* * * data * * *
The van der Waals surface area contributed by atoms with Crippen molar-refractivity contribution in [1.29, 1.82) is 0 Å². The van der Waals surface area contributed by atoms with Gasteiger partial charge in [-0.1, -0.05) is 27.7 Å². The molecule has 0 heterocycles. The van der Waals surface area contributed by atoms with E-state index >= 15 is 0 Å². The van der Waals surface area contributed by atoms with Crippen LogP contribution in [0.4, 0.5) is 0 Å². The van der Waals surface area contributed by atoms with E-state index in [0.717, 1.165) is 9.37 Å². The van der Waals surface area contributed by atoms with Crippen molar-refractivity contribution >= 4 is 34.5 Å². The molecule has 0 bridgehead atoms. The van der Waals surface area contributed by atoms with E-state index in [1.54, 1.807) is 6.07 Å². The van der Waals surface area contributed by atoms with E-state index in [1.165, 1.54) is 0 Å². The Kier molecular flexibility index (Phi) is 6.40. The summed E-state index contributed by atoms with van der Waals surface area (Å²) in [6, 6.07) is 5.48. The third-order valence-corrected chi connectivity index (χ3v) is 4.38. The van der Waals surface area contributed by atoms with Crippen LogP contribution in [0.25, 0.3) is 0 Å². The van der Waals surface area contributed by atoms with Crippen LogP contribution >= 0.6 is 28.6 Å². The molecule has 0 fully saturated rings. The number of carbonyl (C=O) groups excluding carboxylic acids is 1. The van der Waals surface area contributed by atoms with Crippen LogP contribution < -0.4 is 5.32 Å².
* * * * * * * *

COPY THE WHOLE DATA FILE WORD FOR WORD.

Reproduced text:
The van der Waals surface area contributed by atoms with Crippen molar-refractivity contribution in [1.29, 1.82) is 0 Å². The van der Waals surface area contributed by atoms with Gasteiger partial charge in [-0.1, -0.05) is 27.7 Å². The molecule has 0 heterocycles. The van der Waals surface area contributed by atoms with E-state index >= 15 is 0 Å². The van der Waals surface area contributed by atoms with Crippen LogP contribution in [0.4, 0.5) is 0 Å². The van der Waals surface area contributed by atoms with E-state index in [0.717, 1.165) is 9.37 Å². The van der Waals surface area contributed by atoms with Crippen molar-refractivity contribution >= 4 is 34.5 Å². The molecule has 0 bridgehead atoms. The van der Waals surface area contributed by atoms with E-state index in [1.54, 1.807) is 6.07 Å². The van der Waals surface area contributed by atoms with E-state index in [1.165, 1.54) is 0 Å². The Kier molecular flexibility index (Phi) is 6.40. The summed E-state index contributed by atoms with van der Waals surface area (Å²) in [6, 6.07) is 5.48. The third-order valence-corrected chi connectivity index (χ3v) is 4.38. The van der Waals surface area contributed by atoms with Crippen LogP contribution in [0.25, 0.3) is 0 Å². The van der Waals surface area contributed by atoms with Crippen LogP contribution >= 0.6 is 28.6 Å². The molecule has 0 fully saturated rings. The number of carbonyl (C=O) groups excluding carboxylic acids is 1. The van der Waals surface area contributed by atoms with Crippen LogP contribution < -0.4 is 5.32 Å².